The problem with the inflation target is that they have been trying to achieve their 2.0% target, based on core PCE, and have failed to do so consistently for the past 10 years. It is not clear why a claim they are going to continue to maintain easy money until they reach it now, let alone surpass that target, would have any credibility. On the Unemployment front, given what are certainly dramatic changes in the nature of the US economy in the wake of Covid-19, it beggars belief that there is any confidence in what the appropriate level of full employment is today. Again, it is hard to believe that their models have any semblance of accuracy in this area either.

And one other thing, most pundits don’t anticipate the announcement of new forward guidance until the September meeting, so this is all anticipation of something unlikely to occur for a while yet. But, as a pundit myself, we do need to have something to discuss on a day when markets remain uninteresting.

So, let’s take a quick look at today’s market activities. Equity markets remain mixed with both gainers (Shanghai +2.1%) and losers (Nikkei -1.2%) in Asia and in Europe (CAC +0.7%, DAX 0.0%, Italy -0.8%). US futures are edging higher, but not with any enthusiasm. Bond markets are all within a basis point of yesterday’s closing levels, although Treasuries did rally in the mild risk-off session we saw Tuesday with 10-year yields back below 0.60%. Yesterday, gold had a wild day, making new highs early in the overnight session and falling back 4% in NY before rebounding to close at $1960/oz. This morning it is little changed, but the trend remains higher.

Finally, the dollar is softer this morning, although yesterday saw a mixed session. The pound (+0.25%) has been a steady performer lately and is pressing toward 1.30 for the first time since early March, pre-Covid. While there was UK data on lending and money supply, this movement appears to be more technical in nature, with the added benefit that the dollar remains under pressure against all currencies. Elsewhere in the G10, oil’s strength this morning is helping NOK (+0.5%), while the rest of the bloc is just marginally firmer vs. the dollar.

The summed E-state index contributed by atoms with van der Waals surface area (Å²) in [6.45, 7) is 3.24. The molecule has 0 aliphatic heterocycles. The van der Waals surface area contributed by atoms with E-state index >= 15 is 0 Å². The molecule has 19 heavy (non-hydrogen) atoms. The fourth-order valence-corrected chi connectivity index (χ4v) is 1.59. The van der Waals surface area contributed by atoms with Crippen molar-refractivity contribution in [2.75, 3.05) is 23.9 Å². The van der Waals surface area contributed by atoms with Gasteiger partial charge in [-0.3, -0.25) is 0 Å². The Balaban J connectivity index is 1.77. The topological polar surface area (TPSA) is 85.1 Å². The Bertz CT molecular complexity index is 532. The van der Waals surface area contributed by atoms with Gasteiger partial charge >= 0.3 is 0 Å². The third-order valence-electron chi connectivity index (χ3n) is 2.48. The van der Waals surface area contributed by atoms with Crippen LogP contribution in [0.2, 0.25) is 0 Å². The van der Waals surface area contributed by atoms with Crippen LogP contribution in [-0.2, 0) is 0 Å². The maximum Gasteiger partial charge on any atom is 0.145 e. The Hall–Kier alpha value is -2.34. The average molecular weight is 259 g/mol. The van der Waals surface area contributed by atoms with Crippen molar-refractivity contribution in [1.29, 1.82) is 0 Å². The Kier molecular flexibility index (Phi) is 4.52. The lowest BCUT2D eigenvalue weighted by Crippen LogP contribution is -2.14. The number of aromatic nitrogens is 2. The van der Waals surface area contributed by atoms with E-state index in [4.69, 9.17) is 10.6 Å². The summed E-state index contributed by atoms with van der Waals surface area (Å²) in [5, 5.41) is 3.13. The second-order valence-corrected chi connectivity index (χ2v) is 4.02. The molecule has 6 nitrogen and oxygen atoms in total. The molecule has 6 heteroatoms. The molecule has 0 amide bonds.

In the emerging markets, the big winner today was THB (+0.8%) where the central bank is trying to make a change in the local gold market. Interestingly, gold traded in baht is a huge market, and one where the recent flows have resulted in excess baht strength. As such, the central bank is trying to change the market into a USD based gold market, which should remove upward pressure from the currency. But away from that, while the bulk of the bloc is firmer, the movement is 0.3% or less, hardly the stuff of dreams, and with no coherent message other than the dollar is soft.

And that’s really it for the day. There is no data of note to be released and so all eyes are on the FOMC. My money is on inflation based forward guidance, likely the most dovish type shooting for above target outcomes, but not to be put in place until September. And that means, the dollar’s recent downtrend is likely to continue to be the situation for the immediate future.

Good luck and stay safe